Skip main navigation

Saturday, June 22: Stone Zoo will close at 3pm (last tickets sold at 2pm) in preparation for our event, A Wild Affair. Please plan your visit accordingly!

Close menu

New Bactrian camel can now be seen at Franklin Park Zoo

 CamelmontageThe new female Bactrian camel, who just turned a year old, will make her home in the camel exhibit located across from the bongo and red river hog exhibit (see video of her exhibit introduction below). Franklin Park Zoo is also home to Gulliver, a 22-year-old male Bactrian camel. In celebration of the new camel’s arrival, the public is invited to submit name suggestions on Franklin Park Zoo’s Facebook page December 14 – 18. The person who submits the winning name will receive a Family membership to Zoo New England.

“We are thrilled to welcome this female Bactrian camel to Franklin Park Zoo,” said John Linehan, Zoo New England President and CEO. “These animals are amazingly adapted to weather extremes, and visitors will be able to see the camels all winter long as their thick, woolly coats keep them well insulated.”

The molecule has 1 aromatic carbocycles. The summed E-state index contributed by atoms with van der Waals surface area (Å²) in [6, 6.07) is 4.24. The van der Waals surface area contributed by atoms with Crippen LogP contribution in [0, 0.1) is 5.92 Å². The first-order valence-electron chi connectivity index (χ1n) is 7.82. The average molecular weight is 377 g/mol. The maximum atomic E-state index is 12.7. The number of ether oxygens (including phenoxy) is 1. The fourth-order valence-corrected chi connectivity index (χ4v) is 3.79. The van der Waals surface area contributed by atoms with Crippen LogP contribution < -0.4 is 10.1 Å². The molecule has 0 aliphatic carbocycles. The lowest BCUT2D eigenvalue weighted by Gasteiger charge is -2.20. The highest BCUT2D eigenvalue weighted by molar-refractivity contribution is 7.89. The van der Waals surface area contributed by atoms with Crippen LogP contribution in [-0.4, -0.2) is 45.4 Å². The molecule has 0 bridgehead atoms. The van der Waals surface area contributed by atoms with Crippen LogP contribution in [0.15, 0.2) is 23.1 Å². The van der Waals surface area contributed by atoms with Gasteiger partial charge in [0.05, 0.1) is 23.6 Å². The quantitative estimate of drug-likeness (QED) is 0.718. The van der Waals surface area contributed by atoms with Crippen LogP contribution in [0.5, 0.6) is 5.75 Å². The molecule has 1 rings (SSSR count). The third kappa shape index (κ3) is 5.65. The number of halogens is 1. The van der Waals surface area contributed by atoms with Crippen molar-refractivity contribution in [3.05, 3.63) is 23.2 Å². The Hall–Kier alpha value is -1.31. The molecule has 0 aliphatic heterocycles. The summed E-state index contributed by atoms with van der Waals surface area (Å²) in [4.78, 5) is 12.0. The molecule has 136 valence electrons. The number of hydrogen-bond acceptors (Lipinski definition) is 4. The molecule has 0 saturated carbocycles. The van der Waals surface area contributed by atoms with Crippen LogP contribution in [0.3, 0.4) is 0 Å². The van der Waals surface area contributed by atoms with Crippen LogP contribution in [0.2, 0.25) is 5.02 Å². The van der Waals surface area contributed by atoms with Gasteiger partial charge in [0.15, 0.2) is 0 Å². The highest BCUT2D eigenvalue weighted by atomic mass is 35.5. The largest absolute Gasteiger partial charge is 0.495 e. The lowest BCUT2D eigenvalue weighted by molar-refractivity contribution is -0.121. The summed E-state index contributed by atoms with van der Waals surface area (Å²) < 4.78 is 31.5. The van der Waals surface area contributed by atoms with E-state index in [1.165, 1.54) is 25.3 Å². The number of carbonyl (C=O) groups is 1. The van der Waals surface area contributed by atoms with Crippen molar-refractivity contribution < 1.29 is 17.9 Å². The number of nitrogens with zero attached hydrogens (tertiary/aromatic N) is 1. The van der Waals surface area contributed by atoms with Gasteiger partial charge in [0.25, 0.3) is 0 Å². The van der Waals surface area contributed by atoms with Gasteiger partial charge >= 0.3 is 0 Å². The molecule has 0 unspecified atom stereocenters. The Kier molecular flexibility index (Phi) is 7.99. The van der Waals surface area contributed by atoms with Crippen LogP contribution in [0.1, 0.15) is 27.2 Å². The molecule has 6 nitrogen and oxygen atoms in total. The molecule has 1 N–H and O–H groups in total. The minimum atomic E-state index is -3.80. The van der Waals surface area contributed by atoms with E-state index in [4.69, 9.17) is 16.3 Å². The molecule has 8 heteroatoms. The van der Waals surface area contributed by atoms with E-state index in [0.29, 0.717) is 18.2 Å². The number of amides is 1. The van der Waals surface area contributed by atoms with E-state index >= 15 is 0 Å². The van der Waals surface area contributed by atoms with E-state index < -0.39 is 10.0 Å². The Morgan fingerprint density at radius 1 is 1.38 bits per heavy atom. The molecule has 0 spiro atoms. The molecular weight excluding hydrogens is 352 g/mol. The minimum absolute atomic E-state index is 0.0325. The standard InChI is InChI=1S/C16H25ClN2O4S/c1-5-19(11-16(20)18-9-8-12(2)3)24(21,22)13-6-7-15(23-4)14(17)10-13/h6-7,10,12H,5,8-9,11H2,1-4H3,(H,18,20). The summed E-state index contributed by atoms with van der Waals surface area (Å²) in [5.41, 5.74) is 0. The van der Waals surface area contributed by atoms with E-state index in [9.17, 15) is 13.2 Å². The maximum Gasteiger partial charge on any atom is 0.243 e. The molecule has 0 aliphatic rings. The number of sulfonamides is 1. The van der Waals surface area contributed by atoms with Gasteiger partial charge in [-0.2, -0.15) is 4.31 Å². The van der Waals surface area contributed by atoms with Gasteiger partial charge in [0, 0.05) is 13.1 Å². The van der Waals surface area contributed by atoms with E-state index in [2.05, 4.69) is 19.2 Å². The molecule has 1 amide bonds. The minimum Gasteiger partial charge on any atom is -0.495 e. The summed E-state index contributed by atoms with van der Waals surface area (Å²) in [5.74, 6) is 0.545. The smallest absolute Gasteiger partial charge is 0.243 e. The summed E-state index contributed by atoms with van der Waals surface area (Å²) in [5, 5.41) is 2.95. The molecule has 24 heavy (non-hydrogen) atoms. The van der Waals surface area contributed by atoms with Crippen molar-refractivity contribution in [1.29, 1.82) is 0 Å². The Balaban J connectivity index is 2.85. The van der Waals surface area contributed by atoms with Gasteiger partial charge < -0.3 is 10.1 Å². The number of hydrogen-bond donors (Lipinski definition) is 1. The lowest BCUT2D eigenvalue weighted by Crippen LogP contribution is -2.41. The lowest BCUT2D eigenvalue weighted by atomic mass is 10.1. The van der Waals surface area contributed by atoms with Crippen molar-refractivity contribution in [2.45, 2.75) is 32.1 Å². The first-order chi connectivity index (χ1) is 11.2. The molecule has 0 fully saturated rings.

Due to her size, the new camel has not yet been introduced to Gulliver, who weighs more than 1,800 pounds. Females are full grown at three to four years of age. The new female camel currently weighs 569 pounds.

Found in isolated areas of the Gobi desert in Mongolia and China, Bactrian camels are built for harsh climates with temperature extremes. The camels’ thick woolly winter coat sheds in clumps as the weather warms in the spring, and their skin is black to prevent sunburn. These animals’ long eyelashes and ear hairs help to block blowing sand, and they can also seal their nostrils to keep sand out. Their wide padded feet prevent them from sinking in the sand. Bactrian camels can run at speeds of 10 to 20 miles per hour.

Zoo New England has supported the Wild Camel Protection Foundation, which protects the critically endangered wild camel and its habitat in the fragile and unique desert ecosystems in the Gobi and Gashun Gobi deserts of north-west China and south-west Mongolia. There are fewer than 1,000 wild camels left, separated into three different areas.

Learn more about Bactrian camels.